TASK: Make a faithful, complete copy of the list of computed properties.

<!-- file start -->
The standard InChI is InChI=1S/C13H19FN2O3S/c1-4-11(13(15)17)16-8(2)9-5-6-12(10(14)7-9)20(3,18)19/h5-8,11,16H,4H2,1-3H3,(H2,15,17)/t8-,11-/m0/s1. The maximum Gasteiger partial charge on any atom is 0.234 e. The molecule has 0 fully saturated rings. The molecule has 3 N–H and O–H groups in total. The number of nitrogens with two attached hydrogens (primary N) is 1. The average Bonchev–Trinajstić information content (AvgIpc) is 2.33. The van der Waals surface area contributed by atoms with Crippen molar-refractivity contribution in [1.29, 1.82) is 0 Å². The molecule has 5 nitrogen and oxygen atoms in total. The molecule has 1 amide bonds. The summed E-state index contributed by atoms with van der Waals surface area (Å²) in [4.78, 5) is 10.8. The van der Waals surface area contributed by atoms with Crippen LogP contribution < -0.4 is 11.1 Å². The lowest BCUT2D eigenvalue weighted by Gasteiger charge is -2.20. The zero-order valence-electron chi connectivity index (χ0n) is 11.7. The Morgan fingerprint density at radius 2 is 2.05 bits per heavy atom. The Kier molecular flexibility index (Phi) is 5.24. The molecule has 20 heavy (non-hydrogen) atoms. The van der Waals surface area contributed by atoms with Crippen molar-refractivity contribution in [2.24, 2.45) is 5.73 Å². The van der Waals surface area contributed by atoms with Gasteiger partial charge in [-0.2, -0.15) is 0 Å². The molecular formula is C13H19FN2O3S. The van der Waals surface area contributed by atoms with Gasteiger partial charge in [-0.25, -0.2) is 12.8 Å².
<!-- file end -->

The standard InChI is InChI=1S/C13H19FN2O3S/c1-4-11(13(15)17)16-8(2)9-5-6-12(10(14)7-9)20(3,18)19/h5-8,11,16H,4H2,1-3H3,(H2,15,17)/t8-,11-/m0/s1. The maximum Gasteiger partial charge on any atom is 0.234 e. The molecule has 0 fully saturated rings. The molecule has 3 N–H and O–H groups in total. The number of nitrogens with two attached hydrogens (primary N) is 1. The average Bonchev–Trinajstić information content (AvgIpc) is 2.33. The van der Waals surface area contributed by atoms with Crippen molar-refractivity contribution in [1.29, 1.82) is 0 Å². The molecule has 5 nitrogen and oxygen atoms in total. The molecule has 1 amide bonds. The summed E-state index contributed by atoms with van der Waals surface area (Å²) in [4.78, 5) is 10.8. The van der Waals surface area contributed by atoms with Crippen LogP contribution < -0.4 is 11.1 Å². The lowest BCUT2D eigenvalue weighted by Gasteiger charge is -2.20. The zero-order valence-electron chi connectivity index (χ0n) is 11.7. The Morgan fingerprint density at radius 2 is 2.05 bits per heavy atom. The Kier molecular flexibility index (Phi) is 5.24. The molecule has 20 heavy (non-hydrogen) atoms. The van der Waals surface area contributed by atoms with Crippen molar-refractivity contribution in [2.24, 2.45) is 5.73 Å². The van der Waals surface area contributed by atoms with Gasteiger partial charge in [-0.2, -0.15) is 0 Å². The molecular formula is C13H19FN2O3S. The van der Waals surface area contributed by atoms with Gasteiger partial charge in [-0.25, -0.2) is 12.8 Å².